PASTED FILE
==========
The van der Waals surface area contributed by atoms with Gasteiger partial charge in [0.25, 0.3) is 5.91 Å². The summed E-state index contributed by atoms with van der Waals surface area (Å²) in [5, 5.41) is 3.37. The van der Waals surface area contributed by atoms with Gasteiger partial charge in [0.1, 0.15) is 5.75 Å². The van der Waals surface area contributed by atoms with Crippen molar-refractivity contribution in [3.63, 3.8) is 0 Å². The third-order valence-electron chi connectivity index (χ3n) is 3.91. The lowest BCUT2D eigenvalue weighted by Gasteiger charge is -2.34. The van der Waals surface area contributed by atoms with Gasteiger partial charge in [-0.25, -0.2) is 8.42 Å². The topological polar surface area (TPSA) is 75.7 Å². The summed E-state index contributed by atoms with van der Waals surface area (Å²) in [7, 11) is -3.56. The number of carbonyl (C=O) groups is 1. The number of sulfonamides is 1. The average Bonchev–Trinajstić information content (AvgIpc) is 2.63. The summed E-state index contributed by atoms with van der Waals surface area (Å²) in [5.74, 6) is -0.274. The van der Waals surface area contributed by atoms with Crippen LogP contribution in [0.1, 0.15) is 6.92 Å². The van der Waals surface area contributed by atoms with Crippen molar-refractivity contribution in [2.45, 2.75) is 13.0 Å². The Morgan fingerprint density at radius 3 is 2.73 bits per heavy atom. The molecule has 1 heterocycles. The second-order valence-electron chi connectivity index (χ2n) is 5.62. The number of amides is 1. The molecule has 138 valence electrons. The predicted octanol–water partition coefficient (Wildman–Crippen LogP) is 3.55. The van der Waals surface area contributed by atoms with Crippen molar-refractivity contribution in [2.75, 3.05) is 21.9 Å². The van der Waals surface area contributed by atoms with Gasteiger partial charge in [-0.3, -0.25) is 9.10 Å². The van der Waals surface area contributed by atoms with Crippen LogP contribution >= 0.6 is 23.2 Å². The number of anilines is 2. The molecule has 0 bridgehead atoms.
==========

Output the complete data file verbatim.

The van der Waals surface area contributed by atoms with Gasteiger partial charge in [0.25, 0.3) is 5.91 Å². The summed E-state index contributed by atoms with van der Waals surface area (Å²) in [5, 5.41) is 3.37. The van der Waals surface area contributed by atoms with Gasteiger partial charge in [0.1, 0.15) is 5.75 Å². The van der Waals surface area contributed by atoms with Crippen molar-refractivity contribution in [3.63, 3.8) is 0 Å². The third-order valence-electron chi connectivity index (χ3n) is 3.91. The lowest BCUT2D eigenvalue weighted by Gasteiger charge is -2.34. The van der Waals surface area contributed by atoms with Gasteiger partial charge in [-0.25, -0.2) is 8.42 Å². The topological polar surface area (TPSA) is 75.7 Å². The summed E-state index contributed by atoms with van der Waals surface area (Å²) in [7, 11) is -3.56. The number of carbonyl (C=O) groups is 1. The number of sulfonamides is 1. The average Bonchev–Trinajstić information content (AvgIpc) is 2.63. The summed E-state index contributed by atoms with van der Waals surface area (Å²) in [5.74, 6) is -0.274. The van der Waals surface area contributed by atoms with Crippen LogP contribution in [0.1, 0.15) is 6.92 Å². The van der Waals surface area contributed by atoms with Crippen molar-refractivity contribution in [2.45, 2.75) is 13.0 Å². The Morgan fingerprint density at radius 3 is 2.73 bits per heavy atom. The molecule has 1 heterocycles. The second-order valence-electron chi connectivity index (χ2n) is 5.62. The number of amides is 1. The molecule has 138 valence electrons. The predicted octanol–water partition coefficient (Wildman–Crippen LogP) is 3.55. The van der Waals surface area contributed by atoms with Crippen molar-refractivity contribution in [2.75, 3.05) is 21.9 Å². The van der Waals surface area contributed by atoms with Gasteiger partial charge in [-0.3, -0.25) is 9.10 Å². The van der Waals surface area contributed by atoms with Crippen LogP contribution >= 0.6 is 23.2 Å². The number of anilines is 2. The molecule has 0 bridgehead atoms.